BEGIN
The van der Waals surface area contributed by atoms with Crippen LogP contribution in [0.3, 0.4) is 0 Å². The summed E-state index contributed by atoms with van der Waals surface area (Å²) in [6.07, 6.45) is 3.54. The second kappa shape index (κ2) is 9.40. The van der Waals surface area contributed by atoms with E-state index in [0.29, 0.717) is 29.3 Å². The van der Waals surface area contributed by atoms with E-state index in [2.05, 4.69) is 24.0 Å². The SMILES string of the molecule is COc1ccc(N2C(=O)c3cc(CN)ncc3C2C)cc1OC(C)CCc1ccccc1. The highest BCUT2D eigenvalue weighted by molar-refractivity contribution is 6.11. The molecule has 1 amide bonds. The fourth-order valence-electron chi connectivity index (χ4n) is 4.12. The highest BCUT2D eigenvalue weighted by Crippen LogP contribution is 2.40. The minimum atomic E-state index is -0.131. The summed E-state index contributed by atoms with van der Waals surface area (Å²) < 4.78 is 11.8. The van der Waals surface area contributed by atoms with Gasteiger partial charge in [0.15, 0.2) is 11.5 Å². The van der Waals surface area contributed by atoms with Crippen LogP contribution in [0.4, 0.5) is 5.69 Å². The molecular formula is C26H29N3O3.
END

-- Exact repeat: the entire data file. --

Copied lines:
The van der Waals surface area contributed by atoms with Crippen LogP contribution in [0.3, 0.4) is 0 Å². The summed E-state index contributed by atoms with van der Waals surface area (Å²) in [6.07, 6.45) is 3.54. The second kappa shape index (κ2) is 9.40. The van der Waals surface area contributed by atoms with E-state index in [0.29, 0.717) is 29.3 Å². The van der Waals surface area contributed by atoms with E-state index in [2.05, 4.69) is 24.0 Å². The SMILES string of the molecule is COc1ccc(N2C(=O)c3cc(CN)ncc3C2C)cc1OC(C)CCc1ccccc1. The highest BCUT2D eigenvalue weighted by molar-refractivity contribution is 6.11. The molecule has 1 amide bonds. The fourth-order valence-electron chi connectivity index (χ4n) is 4.12. The highest BCUT2D eigenvalue weighted by Crippen LogP contribution is 2.40. The minimum atomic E-state index is -0.131. The summed E-state index contributed by atoms with van der Waals surface area (Å²) < 4.78 is 11.8. The van der Waals surface area contributed by atoms with Gasteiger partial charge in [0.15, 0.2) is 11.5 Å². The van der Waals surface area contributed by atoms with Crippen LogP contribution in [0.4, 0.5) is 5.69 Å². The molecular formula is C26H29N3O3.